Tag Archives: licensing

Support of HP OEM VMware bundles on non HP Hardware

This posting is ~9 years years old. You should keep this in mind. IT is a short living business. This information might be outdated.

Hewlett-Packard (HP) offers a broad range of OEM VMware software for their HP ProLiant server familiy (VMware Virtualization Software and Client Virtualization with VMware View and VMware ThinApp). A customer can buy HP ProLiant servers and VMware software from HP. This also includes support for hard- and software, which makes it easy in case of support. You only have to call HP and they will do the rest. As you maybe know, I work for a IT solution provider and HP partner. It’s quite common, that a solution which is offered by us, consists of a large set of HP hard- and software. This has benefits for both sides: For us, and the customer, especially from the support perspective. The customer has a multi-vendor solution (HP and VMware), but support is done by HP. The other side of the medal is the financial perspective: The higher the project value, the better the discounts from HP. So it’s quite common that we sell HP OEM VMware licenses and support.

Today a collegue came with an interesting question: What is, if the customer decides to use non-HP equipment? Either because he wants to switch the vendor, or because the price of the HP OEM VMware software is better, than original VMware software. If you buy HP Reseller Option Kit (ROK), you are not entitled to use this software with non-HP server, unless Microsoft Software Assurance is added within 90 days (HP FAQ for Microsoft OEM licensing — Windows Server and SQL Server). We asked HP and we got an answer:

Customers who have purchased non HP platforms and VMware bundles or those planning to move HP’s OEM VMware software from an HP platform to a non HP platform can continue to receive the same level of support for their VMware products through HP services.

This means that you can use HP OEM VMware software on non HP severs. The support is delivered by HP services. This gives customers investment protection if they move on to another vendor. If the support from HP ends after 3, 4 or 5 years, the customer can extent the support or he can purchase support directly from VMware.

I’d like to see the face of the support engineer if you say “Hey HP, I have a problem with vSphere <bla bla> on my brand new Cisco UCS blade. Please help me!” ;)

Please note that these information might change over time. This information is offered “AS IS” with no warranties, and no rights are granted.

vStorage API for Array Integration & vSphere Essentials Plus

This posting is ~9 years years old. You should keep this in mind. IT is a short living business. This information might be outdated.

During the installation of a really small vSphere environment, I used the 60 days instand-on license. This allows me to use some fancy vSphere Enterprise Plus feature during the installation. Specifically I use host profiles to configure the ESXi hosts. At the end of the installation process I removed the host profiles and installed the Essentials Plus license. The enviroment consisted of two HP ProLiant DL360 Gen8, a dual-fabric SAN with a HP MSA 2040, two Brocade 300 FC switches, some more stuff and a vSphere Essentials Plus license. The customer and I decided to install VMware vCenter 5.5.0b and ESXi 5.5.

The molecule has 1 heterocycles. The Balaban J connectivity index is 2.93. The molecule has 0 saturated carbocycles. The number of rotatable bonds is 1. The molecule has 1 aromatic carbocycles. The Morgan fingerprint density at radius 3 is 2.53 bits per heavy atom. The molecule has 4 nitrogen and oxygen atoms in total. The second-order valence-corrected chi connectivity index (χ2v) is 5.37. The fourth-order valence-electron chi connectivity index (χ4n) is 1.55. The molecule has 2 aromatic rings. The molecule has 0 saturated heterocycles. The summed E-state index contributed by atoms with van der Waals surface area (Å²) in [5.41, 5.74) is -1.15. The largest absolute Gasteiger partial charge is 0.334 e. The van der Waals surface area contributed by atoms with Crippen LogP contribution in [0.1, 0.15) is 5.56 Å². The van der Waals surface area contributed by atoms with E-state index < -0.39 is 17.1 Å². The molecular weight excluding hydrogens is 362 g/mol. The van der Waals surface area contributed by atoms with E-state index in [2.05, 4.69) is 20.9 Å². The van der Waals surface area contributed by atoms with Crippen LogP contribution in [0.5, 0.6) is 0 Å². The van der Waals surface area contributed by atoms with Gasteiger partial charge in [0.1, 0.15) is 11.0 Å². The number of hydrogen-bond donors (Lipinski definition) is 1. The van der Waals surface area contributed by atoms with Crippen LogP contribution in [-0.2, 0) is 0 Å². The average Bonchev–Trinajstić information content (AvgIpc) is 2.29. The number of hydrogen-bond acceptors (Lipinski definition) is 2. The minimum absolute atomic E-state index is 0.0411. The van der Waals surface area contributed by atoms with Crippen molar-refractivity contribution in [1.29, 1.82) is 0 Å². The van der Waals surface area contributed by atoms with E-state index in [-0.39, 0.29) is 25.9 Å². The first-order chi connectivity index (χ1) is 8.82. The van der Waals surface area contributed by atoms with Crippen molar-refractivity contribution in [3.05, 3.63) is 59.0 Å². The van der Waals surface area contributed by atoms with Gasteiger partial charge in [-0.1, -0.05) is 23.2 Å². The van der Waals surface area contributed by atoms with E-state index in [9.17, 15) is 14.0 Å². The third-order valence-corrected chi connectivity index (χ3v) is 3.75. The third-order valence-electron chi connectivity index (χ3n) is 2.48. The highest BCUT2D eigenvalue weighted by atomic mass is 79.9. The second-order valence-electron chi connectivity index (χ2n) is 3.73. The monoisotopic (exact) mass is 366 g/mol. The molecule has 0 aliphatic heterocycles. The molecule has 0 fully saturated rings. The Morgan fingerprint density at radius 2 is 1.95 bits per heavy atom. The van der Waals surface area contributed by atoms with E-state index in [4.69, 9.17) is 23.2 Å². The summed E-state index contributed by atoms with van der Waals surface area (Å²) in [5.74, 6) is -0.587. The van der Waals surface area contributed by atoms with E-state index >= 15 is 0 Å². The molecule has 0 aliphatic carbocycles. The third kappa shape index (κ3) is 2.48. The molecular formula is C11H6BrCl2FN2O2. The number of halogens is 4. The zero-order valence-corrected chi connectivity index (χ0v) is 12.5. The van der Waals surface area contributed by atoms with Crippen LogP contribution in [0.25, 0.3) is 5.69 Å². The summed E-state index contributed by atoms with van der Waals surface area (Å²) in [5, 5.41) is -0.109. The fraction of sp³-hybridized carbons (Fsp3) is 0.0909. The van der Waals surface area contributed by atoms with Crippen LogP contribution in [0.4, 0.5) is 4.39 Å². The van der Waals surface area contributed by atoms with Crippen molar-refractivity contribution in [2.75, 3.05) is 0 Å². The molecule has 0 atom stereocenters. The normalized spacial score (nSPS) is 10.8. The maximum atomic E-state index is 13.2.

So far I believed that the vSphere Essentials Plus doesn’t supports VAAI, because it’s not part of the license. According to VMware KB1021976 VAAI is only available in the Enterprise and Enterprise Plus license. This underlines the statement on the VMware homepage regarding the comparision of vSphere editions.

While using on the instant-on license, VAAI was certainly used by the hypervisor. Later, after the installation of the Essentials Plus license, I had to deploy a few Windows 2008 R2 VMs and this was incredible fast. Not that I would have expected that the MSA 2040 is a lame snail, but that was so fast that I had to check it. ESXCLI told me, that VAAI is supported. I expected this, becuase the HP MSA 2040 supports VAAI.

# esxcli storage core device vaai status get

naa.600c0ff0001a833d6036cd5202000000
   VAAI Plugin Name:
   ATS Status: supported
   Clone Status: supported
   Zero Status: supported
   Delete Status: unsupported

The vSphere Client told me the same:

vaai_msa2040_datastore_details

Patrick Terlisten/ www.vcloudnine.de/ Creative Commons CC0

During a VM deployment I checked the VAAI stats with ESXTOP

vaai_esxtop_output_cloning

Patrick Terlisten/ www.vcloudnine.de/ Creative Commons CC0

And this I did not expect. You can clearly see that VAAI is utilized – by a Essentials Plus licensed host! I asked on Twitter if anyone has an explanation for this observation, but even Cormac Hogan had no real explanation for this.

A guess on my part is that the function is still activated as long as the host is not rebooted. I had no chance to investigate this more further.

Update

After tweeting about this blog post Markus Löffler wrote:

This confirms my suspicion, that VAAI is gone after a reboot. Too bad. I thought I have cracked the licensing. ;)

Edit 17.11.2014

Manfred Hofer has discovered that VAAI will continue working, even after a reboot! He blogged about his experience: Things you should know (TYSK) – VAAI and Licensing Thanks for sharing this finding!

Edit 20.11.2014

Manfred updates his blog post: Things you should know (TYSK) – VAAI and Licensing. VAAI works in every vSphere license, but the usage is restricted by the EULA. If you’re not using a vSphere Enterprise Plus license, you should disable VAAI (check VMware KB1033665 – Disabling the VAAI functionality in ESXi/ESX). Otherweise you violate the EULA.